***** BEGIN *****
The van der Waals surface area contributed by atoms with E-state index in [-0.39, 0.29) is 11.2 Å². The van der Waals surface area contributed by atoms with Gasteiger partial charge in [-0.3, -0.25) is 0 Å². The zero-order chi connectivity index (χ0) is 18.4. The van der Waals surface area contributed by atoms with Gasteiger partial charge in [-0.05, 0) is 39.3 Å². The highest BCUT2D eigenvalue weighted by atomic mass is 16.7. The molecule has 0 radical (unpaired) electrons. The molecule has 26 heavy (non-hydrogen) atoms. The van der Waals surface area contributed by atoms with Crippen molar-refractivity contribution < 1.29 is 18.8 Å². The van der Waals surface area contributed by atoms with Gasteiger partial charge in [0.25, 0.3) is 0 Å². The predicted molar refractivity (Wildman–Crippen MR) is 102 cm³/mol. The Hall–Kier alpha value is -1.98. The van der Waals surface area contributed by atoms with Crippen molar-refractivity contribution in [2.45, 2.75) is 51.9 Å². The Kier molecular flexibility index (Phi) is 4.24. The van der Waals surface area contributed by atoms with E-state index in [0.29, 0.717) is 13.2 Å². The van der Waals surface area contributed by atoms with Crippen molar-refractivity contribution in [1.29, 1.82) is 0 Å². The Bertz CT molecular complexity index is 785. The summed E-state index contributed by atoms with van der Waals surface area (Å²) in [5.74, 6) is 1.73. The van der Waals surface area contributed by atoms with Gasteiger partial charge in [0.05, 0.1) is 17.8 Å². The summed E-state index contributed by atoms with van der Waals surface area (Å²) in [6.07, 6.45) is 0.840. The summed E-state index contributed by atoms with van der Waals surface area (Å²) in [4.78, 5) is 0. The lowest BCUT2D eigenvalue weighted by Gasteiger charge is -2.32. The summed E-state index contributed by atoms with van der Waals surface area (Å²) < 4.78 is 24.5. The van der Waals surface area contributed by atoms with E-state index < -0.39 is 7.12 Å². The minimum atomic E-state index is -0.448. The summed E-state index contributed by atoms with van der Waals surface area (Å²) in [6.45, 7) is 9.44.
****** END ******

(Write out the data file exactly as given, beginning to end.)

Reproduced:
The van der Waals surface area contributed by atoms with E-state index in [-0.39, 0.29) is 11.2 Å². The van der Waals surface area contributed by atoms with Gasteiger partial charge in [-0.3, -0.25) is 0 Å². The zero-order chi connectivity index (χ0) is 18.4. The van der Waals surface area contributed by atoms with Gasteiger partial charge in [-0.05, 0) is 39.3 Å². The highest BCUT2D eigenvalue weighted by atomic mass is 16.7. The molecule has 0 radical (unpaired) electrons. The molecule has 26 heavy (non-hydrogen) atoms. The van der Waals surface area contributed by atoms with Crippen molar-refractivity contribution < 1.29 is 18.8 Å². The van der Waals surface area contributed by atoms with Gasteiger partial charge in [0.25, 0.3) is 0 Å². The predicted molar refractivity (Wildman–Crippen MR) is 102 cm³/mol. The Hall–Kier alpha value is -1.98. The van der Waals surface area contributed by atoms with Crippen molar-refractivity contribution in [2.45, 2.75) is 51.9 Å². The Kier molecular flexibility index (Phi) is 4.24. The van der Waals surface area contributed by atoms with E-state index in [0.29, 0.717) is 13.2 Å². The van der Waals surface area contributed by atoms with Crippen molar-refractivity contribution in [1.29, 1.82) is 0 Å². The Bertz CT molecular complexity index is 785. The summed E-state index contributed by atoms with van der Waals surface area (Å²) in [5.74, 6) is 1.73. The van der Waals surface area contributed by atoms with Gasteiger partial charge in [0.05, 0.1) is 17.8 Å². The summed E-state index contributed by atoms with van der Waals surface area (Å²) in [6.07, 6.45) is 0.840. The summed E-state index contributed by atoms with van der Waals surface area (Å²) in [4.78, 5) is 0. The lowest BCUT2D eigenvalue weighted by Gasteiger charge is -2.32. The summed E-state index contributed by atoms with van der Waals surface area (Å²) < 4.78 is 24.5. The van der Waals surface area contributed by atoms with E-state index < -0.39 is 7.12 Å². The minimum atomic E-state index is -0.448. The summed E-state index contributed by atoms with van der Waals surface area (Å²) in [6.45, 7) is 9.44.